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Publication numberUS4740429 A
Publication typeGrant
Application numberUS 06/886,402
Publication dateApr 26, 1988
Filing dateJul 17, 1986
Priority dateJul 22, 1985
Fee statusPaid
Also published asDE3665856D1, DE3684742D1, EP0211557A2, EP0211557A3, EP0211557B1, EP0215554A1, EP0215554B1, US4901904
Publication number06886402, 886402, US 4740429 A, US 4740429A, US-A-4740429, US4740429 A, US4740429A
InventorsNobuo Tsuno
Original AssigneeNgk Insulators, Ltd.
Export CitationBiBTeX, EndNote, RefMan
External Links: USPTO, USPTO Assignment, Espacenet
Metal-ceramic joined articles
US 4740429 A
Abstract
Metal-ceramic joined articles having a splendid joint strength can be provided easily, even when the metallic member has a largely different thermal expansion coefficient from that of the ceramic member of the metal-ceramic article.
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Claims(12)
What is claimed is:
1. A metal-ceramic joined article comprising, a ceramic member, a metallic member, and a joint layer, said joint layer consisting essentially of 5-50 wt% of nickel, 30-70 wt% of silver, 15-40 wt% of copper and 1-10 wt% of titanium, the ceramic member and the metallic member being integrally joined by the joint layer.
2. A metal-ceramic joined article as defined in claim 1, wherein the ceramic member comprises at least one ceramic material selected from the group of materials consisting of silicon nitride, silicon carbide and sialon, and the metallic member comprises at least one metal selected from the group of metals consisting of Fe-Ni alloys, Fe-Ni-Co alloys, Ta, Ta alloys, W, W alloys, Mo, Mo alloys, Nb and Nb alloys.
3. A metal-ceramic joined article as defined in claim 1, wherein the ceramic member comprises at least one ceramic material selected from the group of materials consisting of zirconia, alumina, mullite, aluminum titanate and cordierite, and the metallic member comprises at least one metal selected from the group of metals consisting of Fe-Ni alloys, Fe-Ni-Co alloys, Ta, Ta alloys, W, W alloys, Mo, Mo alloys, Ti, Ti alloys, Nb, Nb alloys and ferritic stainless steels.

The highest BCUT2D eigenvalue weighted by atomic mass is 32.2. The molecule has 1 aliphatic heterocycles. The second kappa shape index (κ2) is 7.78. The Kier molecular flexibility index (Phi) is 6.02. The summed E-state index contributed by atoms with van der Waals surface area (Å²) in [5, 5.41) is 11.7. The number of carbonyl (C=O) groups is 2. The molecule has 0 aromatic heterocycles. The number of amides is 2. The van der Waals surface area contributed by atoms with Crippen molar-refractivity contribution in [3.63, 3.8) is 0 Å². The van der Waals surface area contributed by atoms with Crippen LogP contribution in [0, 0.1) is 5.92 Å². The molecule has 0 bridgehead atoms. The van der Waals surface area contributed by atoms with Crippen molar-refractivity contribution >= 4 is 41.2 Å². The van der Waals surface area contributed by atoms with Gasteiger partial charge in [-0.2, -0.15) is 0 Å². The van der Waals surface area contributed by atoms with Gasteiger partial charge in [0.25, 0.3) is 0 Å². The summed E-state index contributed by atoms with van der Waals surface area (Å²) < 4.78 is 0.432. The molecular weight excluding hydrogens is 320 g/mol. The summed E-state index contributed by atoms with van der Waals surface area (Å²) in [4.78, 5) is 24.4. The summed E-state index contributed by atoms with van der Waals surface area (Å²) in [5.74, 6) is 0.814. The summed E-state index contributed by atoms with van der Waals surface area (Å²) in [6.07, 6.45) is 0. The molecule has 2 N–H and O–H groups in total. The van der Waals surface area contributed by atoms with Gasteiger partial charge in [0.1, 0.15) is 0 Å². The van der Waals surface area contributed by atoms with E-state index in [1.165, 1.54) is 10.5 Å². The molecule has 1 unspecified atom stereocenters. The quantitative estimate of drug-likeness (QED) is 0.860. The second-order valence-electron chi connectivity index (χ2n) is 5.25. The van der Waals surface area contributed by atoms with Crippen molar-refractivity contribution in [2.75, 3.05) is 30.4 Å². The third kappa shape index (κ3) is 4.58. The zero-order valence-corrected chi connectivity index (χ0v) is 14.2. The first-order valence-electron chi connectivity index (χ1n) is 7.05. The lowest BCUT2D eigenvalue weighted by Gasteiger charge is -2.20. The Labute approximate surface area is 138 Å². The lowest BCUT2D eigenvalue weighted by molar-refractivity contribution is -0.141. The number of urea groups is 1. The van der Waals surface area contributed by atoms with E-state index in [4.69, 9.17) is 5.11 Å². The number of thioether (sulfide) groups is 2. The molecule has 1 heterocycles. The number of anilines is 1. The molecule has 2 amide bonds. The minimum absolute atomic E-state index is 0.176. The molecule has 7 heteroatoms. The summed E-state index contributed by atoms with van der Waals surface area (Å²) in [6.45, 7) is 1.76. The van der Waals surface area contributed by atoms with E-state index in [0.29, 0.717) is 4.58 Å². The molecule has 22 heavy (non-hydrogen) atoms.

4. A metal-ceramic joined article with a bonded metallic body, comprising, a ceramic member, a metallic member, a metallic body, and a joint layer, said joint layer consisting essentially of 5-50 wt% of nickel, 30-70 wt% of silver, 15-40 wt% of copper and 1-10 wt% of titanium, the ceramic member and the metallic member being integrally joined by the joint layer, and the metallic body being bonded to the metallic member by a bonding agent.
5. A metal-ceramic joined article as defined in claim 2, wherein the ceramic member comprises at least one ceramic material selected from the group of materials consisting of silicon nitride, silicon carbide and sialon, and the metallic member comprises at least one metal selected from the group of metals consisting of Fe-Ni alloys, Fe-Ni-Co alloys, Ta, Ta alloys, W, W alloys, Mo, Mo alloys, Nb and Nb alloys.
6. A metal-ceramic joined article as defined in claim 2, wherein the ceramic member comprises at least one ceramic material selected from the group of materials consisting of zirconia, alumina, mullite, aluminum titanate and cordierite, and the metallic member comprises at least one metal selected from the group of metals consisting of Fe-Ni alloys, Fe-Ni-Co alloys, Ta, Ta alloys, W, W alloys, Mo, Mo alloys, Ti, Ti alloys, Nb, Nb alloys and ferritic stainless steels.
7. A metal-ceramic joined article formed by supplying a joint layer between a ceramic member and a metallic member, said joint layer comprising a molten alloy consisting essentially of 5-50 wt% of nickel, 30-70 wt% of silver, 15-40 wt% of copper and 1-10 wt% of titanium, thereby causing a reaction between the molten alloy and the ceramic member and causing a reaction between the molten alloy and the metallic member, whereby said members are integrally joined upon cooling and solidification of said molten alloy.
8. A metal-ceramic joined article as defined in claim 7, wherein the ceramic member comprises at least one ceramic material selected from the group of materials consisting of silicon nitride, silicon carbide and sialon, and the metallic member comprises at least one metal selected from the group of metals consisting of Fe-Ni alloys, Fe-Ni-Co alloys, Ta, Ta alloys, W, W alloys, Mo, Mo alloys, Nb and Nb alloys.
9. A metal-ceramic joined article as defined in claim 7, wherein the ceramic member comprises at least one ceramic material selected from the group of materials consisting of zirconia, alumina, mullite, aluminum titanate and cordierite, and the metallic member comprises at least one metal selected from the group of metals consisting of Fe-Ni alloys, Fe-Ni-Co alloys, Ta, Ta alloys, W, W alloys, Mo, Mo alloys, Ti, Ti alloys, Nb, Nb alloys and ferritic stainless steels.
10. A ceramic-metal joined article formed by (a) disposing an alloy between a ceramic member and a metallic member, said alloy having a composition consisting essentially of 5-50 wt% of nickel, 30-70 wt% of silver, 15-40 wt% of copper and 1-10 wt% of titanium, and (b) melting said alloy, thereby causing a reaction between said ceramic member and said alloy and a reaction between said metallic member and said alloy, whereby said members are integrally joined upon cooling and solidification of said alloy.
11. A metal-ceramic joined article as defined in claim 10, wherein the ceramic member comprises at least one ceramic material selected from the group of materials consisting of silicon nitride, silicon carbide and sialon, and the metallic member comprises at least one metal selected from the group of metals consisting of Fe-Ni alloys, Fe-Ni-Co alloys, Ta, Ta alloys, W, W alloys, Mo, Mo alloys, Nb and Nb alloys.